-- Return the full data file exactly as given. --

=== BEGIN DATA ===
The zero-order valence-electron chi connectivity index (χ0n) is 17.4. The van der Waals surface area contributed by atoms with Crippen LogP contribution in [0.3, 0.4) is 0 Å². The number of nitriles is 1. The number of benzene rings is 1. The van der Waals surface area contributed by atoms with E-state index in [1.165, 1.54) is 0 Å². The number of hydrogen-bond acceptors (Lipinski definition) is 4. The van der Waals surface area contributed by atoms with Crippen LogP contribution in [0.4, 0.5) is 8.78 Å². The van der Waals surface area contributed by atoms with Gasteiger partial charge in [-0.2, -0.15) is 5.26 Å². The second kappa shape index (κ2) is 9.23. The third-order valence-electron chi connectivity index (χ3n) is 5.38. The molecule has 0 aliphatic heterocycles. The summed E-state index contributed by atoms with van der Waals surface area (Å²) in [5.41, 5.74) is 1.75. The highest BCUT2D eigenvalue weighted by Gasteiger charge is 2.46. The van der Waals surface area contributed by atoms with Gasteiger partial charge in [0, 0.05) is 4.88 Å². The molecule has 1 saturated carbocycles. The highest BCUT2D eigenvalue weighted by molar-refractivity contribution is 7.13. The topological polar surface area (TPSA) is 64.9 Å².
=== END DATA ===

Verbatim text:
The zero-order valence-electron chi connectivity index (χ0n) is 17.4. The van der Waals surface area contributed by atoms with Crippen LogP contribution in [0.3, 0.4) is 0 Å². The number of nitriles is 1. The number of benzene rings is 1. The van der Waals surface area contributed by atoms with E-state index in [1.165, 1.54) is 0 Å². The number of hydrogen-bond acceptors (Lipinski definition) is 4. The van der Waals surface area contributed by atoms with Crippen LogP contribution in [0.4, 0.5) is 8.78 Å². The van der Waals surface area contributed by atoms with Gasteiger partial charge in [-0.2, -0.15) is 5.26 Å². The second kappa shape index (κ2) is 9.23. The third-order valence-electron chi connectivity index (χ3n) is 5.38. The molecule has 0 aliphatic heterocycles. The summed E-state index contributed by atoms with van der Waals surface area (Å²) in [5.41, 5.74) is 1.75. The highest BCUT2D eigenvalue weighted by Gasteiger charge is 2.46. The van der Waals surface area contributed by atoms with Gasteiger partial charge in [0, 0.05) is 4.88 Å². The molecule has 1 saturated carbocycles. The highest BCUT2D eigenvalue weighted by molar-refractivity contribution is 7.13. The topological polar surface area (TPSA) is 64.9 Å².